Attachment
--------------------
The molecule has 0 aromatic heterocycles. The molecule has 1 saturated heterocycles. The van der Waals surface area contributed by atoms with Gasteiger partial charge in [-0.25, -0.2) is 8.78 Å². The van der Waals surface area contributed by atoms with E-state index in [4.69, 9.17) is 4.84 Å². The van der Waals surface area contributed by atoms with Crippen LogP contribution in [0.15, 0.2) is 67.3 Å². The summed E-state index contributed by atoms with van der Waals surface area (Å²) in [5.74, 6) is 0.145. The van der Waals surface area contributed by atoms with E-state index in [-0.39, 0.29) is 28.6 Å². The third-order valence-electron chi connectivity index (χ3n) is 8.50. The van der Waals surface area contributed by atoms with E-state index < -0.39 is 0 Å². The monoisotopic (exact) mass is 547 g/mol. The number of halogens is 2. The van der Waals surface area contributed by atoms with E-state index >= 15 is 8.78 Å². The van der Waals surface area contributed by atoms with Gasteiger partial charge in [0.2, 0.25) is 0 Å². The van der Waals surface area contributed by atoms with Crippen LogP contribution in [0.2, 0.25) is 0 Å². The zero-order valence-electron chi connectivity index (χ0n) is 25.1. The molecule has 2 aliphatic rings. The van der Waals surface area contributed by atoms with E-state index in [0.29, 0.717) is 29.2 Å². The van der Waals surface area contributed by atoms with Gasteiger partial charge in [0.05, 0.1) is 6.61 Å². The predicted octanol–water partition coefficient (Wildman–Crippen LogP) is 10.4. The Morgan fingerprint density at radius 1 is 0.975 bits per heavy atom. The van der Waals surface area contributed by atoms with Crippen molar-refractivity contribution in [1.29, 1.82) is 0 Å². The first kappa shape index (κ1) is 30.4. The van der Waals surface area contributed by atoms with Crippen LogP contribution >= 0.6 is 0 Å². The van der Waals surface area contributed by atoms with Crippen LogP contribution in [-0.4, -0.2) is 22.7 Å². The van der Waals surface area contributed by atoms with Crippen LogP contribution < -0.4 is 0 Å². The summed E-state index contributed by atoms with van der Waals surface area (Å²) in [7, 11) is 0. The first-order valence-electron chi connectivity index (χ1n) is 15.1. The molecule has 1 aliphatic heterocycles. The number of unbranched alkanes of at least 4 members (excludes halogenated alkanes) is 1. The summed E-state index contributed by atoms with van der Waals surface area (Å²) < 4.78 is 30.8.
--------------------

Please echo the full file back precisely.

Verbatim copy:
The molecule has 0 aromatic heterocycles. The molecule has 1 saturated heterocycles. The van der Waals surface area contributed by atoms with Gasteiger partial charge in [-0.25, -0.2) is 8.78 Å². The van der Waals surface area contributed by atoms with E-state index in [4.69, 9.17) is 4.84 Å². The van der Waals surface area contributed by atoms with Crippen LogP contribution in [0.15, 0.2) is 67.3 Å². The summed E-state index contributed by atoms with van der Waals surface area (Å²) in [5.74, 6) is 0.145. The van der Waals surface area contributed by atoms with E-state index in [-0.39, 0.29) is 28.6 Å². The third-order valence-electron chi connectivity index (χ3n) is 8.50. The van der Waals surface area contributed by atoms with E-state index < -0.39 is 0 Å². The monoisotopic (exact) mass is 547 g/mol. The number of halogens is 2. The van der Waals surface area contributed by atoms with E-state index >= 15 is 8.78 Å². The van der Waals surface area contributed by atoms with Gasteiger partial charge in [0.2, 0.25) is 0 Å². The van der Waals surface area contributed by atoms with Crippen LogP contribution in [0.2, 0.25) is 0 Å². The zero-order valence-electron chi connectivity index (χ0n) is 25.1. The molecule has 2 aliphatic rings. The van der Waals surface area contributed by atoms with E-state index in [0.29, 0.717) is 29.2 Å². The van der Waals surface area contributed by atoms with Gasteiger partial charge in [0.05, 0.1) is 6.61 Å². The predicted octanol–water partition coefficient (Wildman–Crippen LogP) is 10.4. The Morgan fingerprint density at radius 1 is 0.975 bits per heavy atom. The van der Waals surface area contributed by atoms with Crippen molar-refractivity contribution in [1.29, 1.82) is 0 Å². The first kappa shape index (κ1) is 30.4. The van der Waals surface area contributed by atoms with Crippen LogP contribution >= 0.6 is 0 Å². The van der Waals surface area contributed by atoms with Crippen LogP contribution in [-0.4, -0.2) is 22.7 Å². The van der Waals surface area contributed by atoms with Crippen LogP contribution < -0.4 is 0 Å². The summed E-state index contributed by atoms with van der Waals surface area (Å²) in [7, 11) is 0. The first-order valence-electron chi connectivity index (χ1n) is 15.1. The molecule has 1 aliphatic heterocycles. The number of unbranched alkanes of at least 4 members (excludes halogenated alkanes) is 1. The summed E-state index contributed by atoms with van der Waals surface area (Å²) < 4.78 is 30.8.